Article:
The overarching question imparting urgency to this exploration is: Can U.S.-Russian contention in cyberspace cause the two nuclear superpowers to stumble into war? In considering this question we were constantly reminded of recent comments by a prominent U.S. arms control expert: At least as dangerous as the risk of an actual cyberattack, he observed, is cyber operations’ “blurring of the line between peace and war.” Or, as Nye wrote, “in the cyber realm, the difference between a weapon and a non-weapon may come down to a single line of code, or simply the intent of a computer program’s user.”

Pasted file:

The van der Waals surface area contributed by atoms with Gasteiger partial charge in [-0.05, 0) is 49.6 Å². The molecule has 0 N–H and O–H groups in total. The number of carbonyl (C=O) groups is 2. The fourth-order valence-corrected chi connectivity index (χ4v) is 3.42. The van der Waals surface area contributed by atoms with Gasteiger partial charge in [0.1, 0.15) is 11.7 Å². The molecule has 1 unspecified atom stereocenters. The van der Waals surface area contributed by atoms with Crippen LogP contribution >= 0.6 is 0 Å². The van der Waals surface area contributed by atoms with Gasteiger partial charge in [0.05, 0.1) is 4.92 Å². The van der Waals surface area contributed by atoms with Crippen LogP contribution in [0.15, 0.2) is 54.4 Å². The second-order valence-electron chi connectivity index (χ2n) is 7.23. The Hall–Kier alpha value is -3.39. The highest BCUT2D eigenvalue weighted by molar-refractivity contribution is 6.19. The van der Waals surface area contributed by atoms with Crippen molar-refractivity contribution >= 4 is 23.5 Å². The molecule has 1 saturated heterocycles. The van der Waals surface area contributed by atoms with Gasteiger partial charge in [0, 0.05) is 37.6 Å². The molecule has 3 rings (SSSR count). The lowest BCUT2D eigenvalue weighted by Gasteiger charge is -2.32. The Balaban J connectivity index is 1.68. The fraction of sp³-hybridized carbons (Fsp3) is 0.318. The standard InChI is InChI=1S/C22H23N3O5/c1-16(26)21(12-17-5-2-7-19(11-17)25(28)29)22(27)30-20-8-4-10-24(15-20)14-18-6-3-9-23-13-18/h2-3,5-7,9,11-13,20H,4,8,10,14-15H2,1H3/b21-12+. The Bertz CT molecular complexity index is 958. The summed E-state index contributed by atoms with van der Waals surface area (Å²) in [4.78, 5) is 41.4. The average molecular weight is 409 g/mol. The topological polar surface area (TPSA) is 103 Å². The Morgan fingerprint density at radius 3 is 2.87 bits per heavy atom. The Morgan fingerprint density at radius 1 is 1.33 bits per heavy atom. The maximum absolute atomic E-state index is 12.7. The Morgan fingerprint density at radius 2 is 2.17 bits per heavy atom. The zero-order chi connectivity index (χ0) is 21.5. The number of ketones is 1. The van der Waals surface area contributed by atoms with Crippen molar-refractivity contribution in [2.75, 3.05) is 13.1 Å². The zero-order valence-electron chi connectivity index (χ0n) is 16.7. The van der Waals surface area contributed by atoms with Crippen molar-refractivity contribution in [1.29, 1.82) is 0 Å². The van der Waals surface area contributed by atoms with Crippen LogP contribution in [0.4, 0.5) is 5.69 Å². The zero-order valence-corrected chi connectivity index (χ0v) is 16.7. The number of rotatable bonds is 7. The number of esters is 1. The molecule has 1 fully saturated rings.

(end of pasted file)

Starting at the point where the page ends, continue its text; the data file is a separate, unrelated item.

The presentation will employ organizational culture theory to dissect the nuclear safeguards culture of the International Atomic Energy Agency (IAEA). The origins and evolution of the culture since the IAEA's founding in 1957 will be examined, including the extent to which it reflects the organizational culture of the Agency as a whole and that of the United Nations. Differences between safeguards culture and safety and security cultures will be explored. A key question is the extent to which the Agency's safeguards culture has changed since the strengthening of nuclear safeguards following the discovery of Iraq's illicit nuclear weapons program in the early 1990s. The presentation will conclude with findings about the current state of the culture, the discontinuities it faces and what the IAEA might do about it.